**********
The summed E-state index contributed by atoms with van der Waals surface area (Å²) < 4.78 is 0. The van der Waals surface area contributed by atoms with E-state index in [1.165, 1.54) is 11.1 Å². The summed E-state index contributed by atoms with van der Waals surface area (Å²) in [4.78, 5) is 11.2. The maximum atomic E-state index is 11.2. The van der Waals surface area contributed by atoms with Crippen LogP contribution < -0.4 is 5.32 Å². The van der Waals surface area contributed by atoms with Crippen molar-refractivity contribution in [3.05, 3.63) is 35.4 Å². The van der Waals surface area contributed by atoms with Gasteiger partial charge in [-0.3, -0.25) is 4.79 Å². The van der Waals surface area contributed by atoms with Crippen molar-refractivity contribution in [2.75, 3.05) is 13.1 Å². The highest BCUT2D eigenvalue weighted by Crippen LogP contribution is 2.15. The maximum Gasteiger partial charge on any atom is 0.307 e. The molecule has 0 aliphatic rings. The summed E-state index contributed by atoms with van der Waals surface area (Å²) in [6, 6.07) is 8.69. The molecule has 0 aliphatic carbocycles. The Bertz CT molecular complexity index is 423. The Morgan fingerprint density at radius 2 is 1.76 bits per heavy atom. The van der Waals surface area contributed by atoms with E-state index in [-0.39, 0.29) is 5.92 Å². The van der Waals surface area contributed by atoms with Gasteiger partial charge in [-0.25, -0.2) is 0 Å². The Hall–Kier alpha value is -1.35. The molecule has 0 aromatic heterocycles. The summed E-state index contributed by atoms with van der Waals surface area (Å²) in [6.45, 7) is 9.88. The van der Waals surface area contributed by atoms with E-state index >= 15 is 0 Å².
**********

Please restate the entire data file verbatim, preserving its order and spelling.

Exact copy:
The summed E-state index contributed by atoms with van der Waals surface area (Å²) < 4.78 is 0. The van der Waals surface area contributed by atoms with E-state index in [1.165, 1.54) is 11.1 Å². The summed E-state index contributed by atoms with van der Waals surface area (Å²) in [4.78, 5) is 11.2. The maximum atomic E-state index is 11.2. The van der Waals surface area contributed by atoms with Crippen LogP contribution < -0.4 is 5.32 Å². The van der Waals surface area contributed by atoms with Crippen molar-refractivity contribution in [3.05, 3.63) is 35.4 Å². The van der Waals surface area contributed by atoms with Gasteiger partial charge in [-0.3, -0.25) is 4.79 Å². The van der Waals surface area contributed by atoms with Crippen molar-refractivity contribution in [2.75, 3.05) is 13.1 Å². The highest BCUT2D eigenvalue weighted by Crippen LogP contribution is 2.15. The maximum Gasteiger partial charge on any atom is 0.307 e. The molecule has 0 aliphatic rings. The summed E-state index contributed by atoms with van der Waals surface area (Å²) in [6, 6.07) is 8.69. The molecule has 0 aliphatic carbocycles. The Bertz CT molecular complexity index is 423. The Morgan fingerprint density at radius 2 is 1.76 bits per heavy atom. The van der Waals surface area contributed by atoms with E-state index in [-0.39, 0.29) is 5.92 Å². The van der Waals surface area contributed by atoms with Gasteiger partial charge in [-0.25, -0.2) is 0 Å². The Hall–Kier alpha value is -1.35. The molecule has 0 aromatic heterocycles. The summed E-state index contributed by atoms with van der Waals surface area (Å²) in [6.45, 7) is 9.88. The van der Waals surface area contributed by atoms with E-state index >= 15 is 0 Å².